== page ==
if you want a quick read here is a book on it: https://www.amazon.com/gp/product/B00LF56VJS/ref=oh_aui_d_detailpage_o00_?ie=UTF8&psc=1
 

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Thanks for the info it very interesting. I was looking at the different prices I was told I could get at each site.

My employer car buying service uses truecar as the engine. I got very different "expected" savings if I went with the public vs the employer front end.
The rest of the info was the same. Employer site had $2600 below MSRP and public site said ~ $450 Above MSRP is what you could expect in this area.

Take that a step further. If you enter your personal data (instant call generator) on the employer site or public site, It generated a barcoded print that guaranteed some amount off of MSRP at dealer x for any Wrangler Unlimited (and listed two vehicles on the lot that matched closely to what I wanted). It wasn't the same for each dealer and varied between a few hundred to about $2100 below MSRP. I didn't run it on the public site so I don't have a comparison sorry.

I like the employer version. I actually took the coupon and went to a non TrueCar dealer with the jeep I wanted.

Funny part is I actually took that coupon to another dealer that didn't use truecar but had the jeep I wanted.
 

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I have a buddy that used to work for Cox Automotive which is the company that runs kbb and autotrader. You'd be surprised at how their "fair buying prices" are set and how artificially inflated the numbers truly are. MSRP essentially means nothing, the invoice price is much higher than what the dealership actually pays the car company for the car, the fair purchase price is set in conjunction with the car companies to ensure that even at that price, it's not really a great deal for you.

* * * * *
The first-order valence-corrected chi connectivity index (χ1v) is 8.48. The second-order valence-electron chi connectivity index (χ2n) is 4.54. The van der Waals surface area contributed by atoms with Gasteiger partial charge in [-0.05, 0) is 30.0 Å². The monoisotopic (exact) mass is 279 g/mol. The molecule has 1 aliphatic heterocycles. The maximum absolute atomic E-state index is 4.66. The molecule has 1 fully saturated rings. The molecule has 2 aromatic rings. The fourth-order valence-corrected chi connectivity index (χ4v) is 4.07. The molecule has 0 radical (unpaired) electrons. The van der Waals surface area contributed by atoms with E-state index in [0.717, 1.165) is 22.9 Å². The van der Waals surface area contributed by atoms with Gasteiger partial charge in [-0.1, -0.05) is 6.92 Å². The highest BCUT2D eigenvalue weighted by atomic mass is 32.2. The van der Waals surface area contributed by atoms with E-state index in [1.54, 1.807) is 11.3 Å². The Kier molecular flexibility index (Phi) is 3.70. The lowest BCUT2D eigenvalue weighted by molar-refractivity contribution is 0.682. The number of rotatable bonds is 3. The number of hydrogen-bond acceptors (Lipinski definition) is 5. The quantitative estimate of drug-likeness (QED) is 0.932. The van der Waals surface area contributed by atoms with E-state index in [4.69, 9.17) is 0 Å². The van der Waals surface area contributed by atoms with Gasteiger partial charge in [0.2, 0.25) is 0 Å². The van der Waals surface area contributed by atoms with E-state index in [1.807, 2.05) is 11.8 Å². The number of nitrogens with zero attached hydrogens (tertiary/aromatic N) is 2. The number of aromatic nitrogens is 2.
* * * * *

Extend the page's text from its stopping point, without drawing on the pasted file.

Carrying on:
It's like if I had an item that I wanted to sell at my store for $14.99 but that $14.99 is MSRP and everyone likes the idea of getting a sale (even for something so cheap). So, I stick an MSRP price of $49.95 on the tag and then stick one of those orange sales tags with a handwritten number of $19.99 and stick it in the sale section of my store. You look at that in the sale section and think you're getting a huge bargain, meanwhile I'm making $5 more per item and that item is selling faster than if there was no "sale" (which I just artificially created)

Actual prices of what dealership pay to car companies to get their cars is usually 15-18% off MSRP... some places are even more if they're a big dealership that sell high volume. Most of these sites are a good way to gauge where you should start your prices from and then prepare to bargain it down way farther and pit dealership against each other for days. They all know the kbb, edmunds, truecar pricing and tend to start acting like they can't go farther than that or they'll lose money. Literally everyone is working together to create that same artificial sale scenario as in the store with the $19.99 item.